For a long time my only knowledge about Henry IV came from Shakespeare. How typical! I suspect he would have been amazed at how literally we took his memorable characters. Interestingly, although Shakespeare wrote two plays about Henry IV, the king played a minor role in both. It is thought that because Henry was a usurper, the great bard didn’t want to ruffle Queen Elizabeth’s feathers by giving him prominence; too many of his fellow playwrights ended up in prison. Besides, it was much more diverting to give the spotlight to Falstaff! And of course, Prince Hal was safe, since he wasn’t responsible for his father’s actions.
It seems that other scholars followed Shakespeare’s example and gave Henry IV short shrift—possibly because his reign was sandwiched between two much more dynamic kings. Fortunately, modern historians have taken another look and discovered there is plenty to talk about (though much credit is due to the Victorian historian James Hamilton Wylie who wrote a four-volume biography about him. Try finding it!).
Originally, I had only planned to write my first two volumes about Richard II’s life. But I got caught up in the whole usurpation story and realized that Henry’s point of view was just as interesting as Richard’s. It was too much to include in volume two; in fact, Henry’s story covers two books on its own. Naturally, I soon realized that I might as well take the Plantagenets all the way to the end. Every one of them had a story to tell—even Henry VI (we forget that he reigned 40 years).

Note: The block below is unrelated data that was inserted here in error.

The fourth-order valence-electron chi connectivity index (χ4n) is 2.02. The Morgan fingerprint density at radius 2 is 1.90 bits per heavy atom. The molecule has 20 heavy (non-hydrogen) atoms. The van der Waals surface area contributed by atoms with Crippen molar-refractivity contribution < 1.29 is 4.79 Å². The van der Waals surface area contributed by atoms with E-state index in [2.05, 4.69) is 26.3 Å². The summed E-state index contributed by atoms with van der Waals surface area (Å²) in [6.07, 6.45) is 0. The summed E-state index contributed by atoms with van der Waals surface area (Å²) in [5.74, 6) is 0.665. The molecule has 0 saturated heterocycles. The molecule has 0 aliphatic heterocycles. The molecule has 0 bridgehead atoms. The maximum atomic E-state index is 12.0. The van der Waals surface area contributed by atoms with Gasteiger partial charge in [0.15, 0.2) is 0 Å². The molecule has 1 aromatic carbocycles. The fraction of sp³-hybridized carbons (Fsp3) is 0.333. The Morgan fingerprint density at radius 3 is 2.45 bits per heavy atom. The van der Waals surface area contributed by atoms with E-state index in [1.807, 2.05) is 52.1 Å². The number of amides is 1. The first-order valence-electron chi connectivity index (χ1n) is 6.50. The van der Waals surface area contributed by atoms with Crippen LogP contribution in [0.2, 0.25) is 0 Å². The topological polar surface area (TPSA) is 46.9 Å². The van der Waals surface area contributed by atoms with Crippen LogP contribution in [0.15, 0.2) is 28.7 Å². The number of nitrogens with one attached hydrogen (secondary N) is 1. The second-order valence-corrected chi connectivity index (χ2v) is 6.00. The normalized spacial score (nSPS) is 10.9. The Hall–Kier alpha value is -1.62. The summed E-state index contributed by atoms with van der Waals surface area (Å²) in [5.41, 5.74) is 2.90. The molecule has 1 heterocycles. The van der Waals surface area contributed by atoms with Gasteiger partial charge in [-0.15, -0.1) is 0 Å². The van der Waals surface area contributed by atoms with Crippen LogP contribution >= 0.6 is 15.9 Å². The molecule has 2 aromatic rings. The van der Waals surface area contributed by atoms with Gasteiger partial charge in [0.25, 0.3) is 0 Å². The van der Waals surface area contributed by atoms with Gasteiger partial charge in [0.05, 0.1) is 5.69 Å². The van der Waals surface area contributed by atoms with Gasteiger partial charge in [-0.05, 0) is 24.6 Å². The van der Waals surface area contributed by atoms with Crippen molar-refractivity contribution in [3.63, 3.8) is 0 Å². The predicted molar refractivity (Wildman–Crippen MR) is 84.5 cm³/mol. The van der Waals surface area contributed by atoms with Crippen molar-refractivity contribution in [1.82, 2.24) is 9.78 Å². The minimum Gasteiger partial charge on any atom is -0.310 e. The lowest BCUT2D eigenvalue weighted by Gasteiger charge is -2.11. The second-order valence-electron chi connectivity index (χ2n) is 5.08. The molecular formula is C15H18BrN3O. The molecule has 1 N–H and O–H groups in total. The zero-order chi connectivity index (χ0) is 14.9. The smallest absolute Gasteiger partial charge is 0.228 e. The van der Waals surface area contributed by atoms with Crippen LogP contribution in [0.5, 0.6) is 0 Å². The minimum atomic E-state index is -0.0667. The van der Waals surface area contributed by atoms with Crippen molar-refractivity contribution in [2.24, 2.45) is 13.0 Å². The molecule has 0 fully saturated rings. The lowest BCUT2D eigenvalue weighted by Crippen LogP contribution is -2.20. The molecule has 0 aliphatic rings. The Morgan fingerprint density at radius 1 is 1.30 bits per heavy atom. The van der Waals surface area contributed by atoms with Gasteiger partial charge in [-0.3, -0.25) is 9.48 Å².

I found Henry IV’s story to be very sympathetic. Although it was more than a little unethical for him to break Thomas Mowbray’s confidence and start the whole brouhaha that got them exiled (see THE KING’S RETRIBUTION), the punishment was certainly disproportionate to the offense. What was the crime? Why was he declared a traitor? It was all so unfair! Once he returned to reclaim his lost inheritance, he realized that he had to go “all the way” or else risk losing his head to a vindictive Richard. There were to be no half-measures here. Luckily for him, practically the whole country rallied behind his banner.
But that’s only part of the story. All the good-will built up between him and the populace was exhausted pretty quickly. Promises were broken, expectations disappointed, the exchequer was empty, law-and-order disintegrated. Repressive measures led to even more discontent. Poor Henry was quick to learn that that that having the kingship was much less rewarding than striving for it.
But the proverbial die was cast. Once he had established the Lancastrian dynasty, Henry was determined to make it stick. However, on more than one occasion he nearly came to disaster, and his reign might have become the shortest-lasting kingship in English history. The Epiphany Rising—a mere three months after his coronation—and the Battle of Shrewsbury were only two of the rebellions he had to face in the first four years of his reign. And all this happened before the infamous execution of Richard Scrope, Archbishop of York, and Henry’s subsequent attack of leprosy (or so everyone thought). More to come in The Accursed King which I am working on as we speak.